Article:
Sacha Pfeiffer Correspondent, Investigations
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Sacha Pfeiffer

Sacha Pfeiffer Lucy Cobos/WBUR hide caption

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Lucy Cobos/WBUR

Sacha Pfeiffer

Lucy Cobos/WBUR

Sacha Pfeiffer

Correspondent, Investigations

Sacha Pfeiffer is a correspondent for NPR's Investigations team and an occasional guest host for some of NPR's national shows.

Pfeiffer came to NPR from The Boston Globe's investigative Spotlight team, whose stories on the Catholic Church's cover-up of clergy sex abuse won the 2003 Pulitzer Prize for Public Service, among other honors. That reporting is the subject of the movie Spotlight, which won the 2016 Oscar for Best Picture.

Pfeiffer was also a senior reporter and host of All Things Considered and Radio Boston at WBUR in Boston, where she won a national 2012 Edward R. Murrow Award for broadcast reporting. While at WBUR, she was also a guest host for NPR's nationally syndicated On Point and Here & Now.

At The Boston Globe, where she worked for nearly 18 years, Pfeiffer also covered the court system, legal industry and nonprofit/philanthropic sector; produced investigative series on topics such as financial abuses by private foundations, shoddy home construction and sexual misconduct in the modeling industry; helped create a multi-episode podcast, Gladiator, about the life and death of NFL player Aaron Hernandez; and wrote for the food section, travel pages and Boston Globe Magazine. She shared the George Polk Award for National Reporting, Goldsmith Prize for Investigative Reporting and Selden Ring Award for Investigative Reporting, among other honors.

At WBUR, where she worked for about seven years, Pfeiffer also anchored election coverage, debates, political panels and other special events. She came to radio as a senior reporter covering health, science, medicine and the environment, and her on-air work received numerous awards from the Radio & Television News Directors Association and the Associated Press.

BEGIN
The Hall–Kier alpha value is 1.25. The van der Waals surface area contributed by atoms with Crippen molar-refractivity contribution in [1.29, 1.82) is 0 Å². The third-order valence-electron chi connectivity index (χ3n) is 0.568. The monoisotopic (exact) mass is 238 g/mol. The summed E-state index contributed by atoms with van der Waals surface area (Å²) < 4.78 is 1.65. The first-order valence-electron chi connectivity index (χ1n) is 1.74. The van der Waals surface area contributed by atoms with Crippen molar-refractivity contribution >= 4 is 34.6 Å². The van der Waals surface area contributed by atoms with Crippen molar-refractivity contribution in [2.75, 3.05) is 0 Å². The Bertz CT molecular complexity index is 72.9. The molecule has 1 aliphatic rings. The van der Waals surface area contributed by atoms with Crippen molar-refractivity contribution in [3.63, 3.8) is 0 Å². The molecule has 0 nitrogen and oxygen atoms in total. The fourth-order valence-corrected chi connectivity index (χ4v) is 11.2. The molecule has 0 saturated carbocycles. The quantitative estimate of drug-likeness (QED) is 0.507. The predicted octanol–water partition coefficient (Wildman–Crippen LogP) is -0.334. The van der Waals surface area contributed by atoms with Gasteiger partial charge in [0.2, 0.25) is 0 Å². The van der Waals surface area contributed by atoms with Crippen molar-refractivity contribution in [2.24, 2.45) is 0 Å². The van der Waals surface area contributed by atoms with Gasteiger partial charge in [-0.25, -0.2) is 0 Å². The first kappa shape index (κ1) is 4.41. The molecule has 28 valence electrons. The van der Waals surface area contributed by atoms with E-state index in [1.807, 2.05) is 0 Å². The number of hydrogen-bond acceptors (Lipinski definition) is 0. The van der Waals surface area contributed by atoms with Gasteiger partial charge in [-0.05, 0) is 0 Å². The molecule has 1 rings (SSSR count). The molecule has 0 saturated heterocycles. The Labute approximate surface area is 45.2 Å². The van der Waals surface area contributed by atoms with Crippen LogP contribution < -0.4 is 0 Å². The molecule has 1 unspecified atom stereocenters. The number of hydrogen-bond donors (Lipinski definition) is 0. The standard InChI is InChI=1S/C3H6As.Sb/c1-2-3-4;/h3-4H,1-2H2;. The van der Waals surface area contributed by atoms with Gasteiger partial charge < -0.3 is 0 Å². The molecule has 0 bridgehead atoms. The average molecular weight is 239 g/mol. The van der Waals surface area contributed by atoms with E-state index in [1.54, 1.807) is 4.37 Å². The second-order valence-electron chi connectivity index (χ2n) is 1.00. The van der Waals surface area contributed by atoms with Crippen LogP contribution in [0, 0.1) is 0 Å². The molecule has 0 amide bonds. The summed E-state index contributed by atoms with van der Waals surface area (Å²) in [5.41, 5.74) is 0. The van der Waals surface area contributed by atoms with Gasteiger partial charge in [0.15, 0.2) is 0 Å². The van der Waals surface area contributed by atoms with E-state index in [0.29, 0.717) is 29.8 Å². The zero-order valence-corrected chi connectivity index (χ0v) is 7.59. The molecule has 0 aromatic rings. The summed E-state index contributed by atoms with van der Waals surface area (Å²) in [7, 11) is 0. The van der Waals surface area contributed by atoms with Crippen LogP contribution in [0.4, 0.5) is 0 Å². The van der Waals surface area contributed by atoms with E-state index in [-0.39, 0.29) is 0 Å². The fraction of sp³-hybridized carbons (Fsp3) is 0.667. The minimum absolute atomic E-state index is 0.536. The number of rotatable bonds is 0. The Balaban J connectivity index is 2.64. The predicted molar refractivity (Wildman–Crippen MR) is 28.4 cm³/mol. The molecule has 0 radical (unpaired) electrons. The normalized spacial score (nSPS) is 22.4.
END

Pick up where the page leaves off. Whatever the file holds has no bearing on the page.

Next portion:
From 2004-2005, Pfeiffer was a John S. Knight journalism fellow at Stanford University, where she studied at Stanford Law School. She is a co-author of the book Betrayal: The Crisis in the Catholic Church and has taught journalism at Boston University's College of Communication.

She has a bachelor's degree in English and history, magna cum laude, and a master's degree in education, both from Boston University, as well as an honorary doctorate of humane letters from Cooper Union.

Pfeiffer got her start in journalism as a reporter at The Dedham Times in Massachusetts. She is also a volunteer English language tutor for adult immigrants.

Story Archive

A U.S. military guard tower stands on the perimeter of the detainee camp on September 16, 2010, in Guantánamo Bay, Cuba. There are now 39 detainees remaining after the prisoner transfer on July 19, 2021. John Moore/Getty Images hide caption

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John Moore/Getty Images

Biden Administration Transfers First Detainee Out Of Guantánamo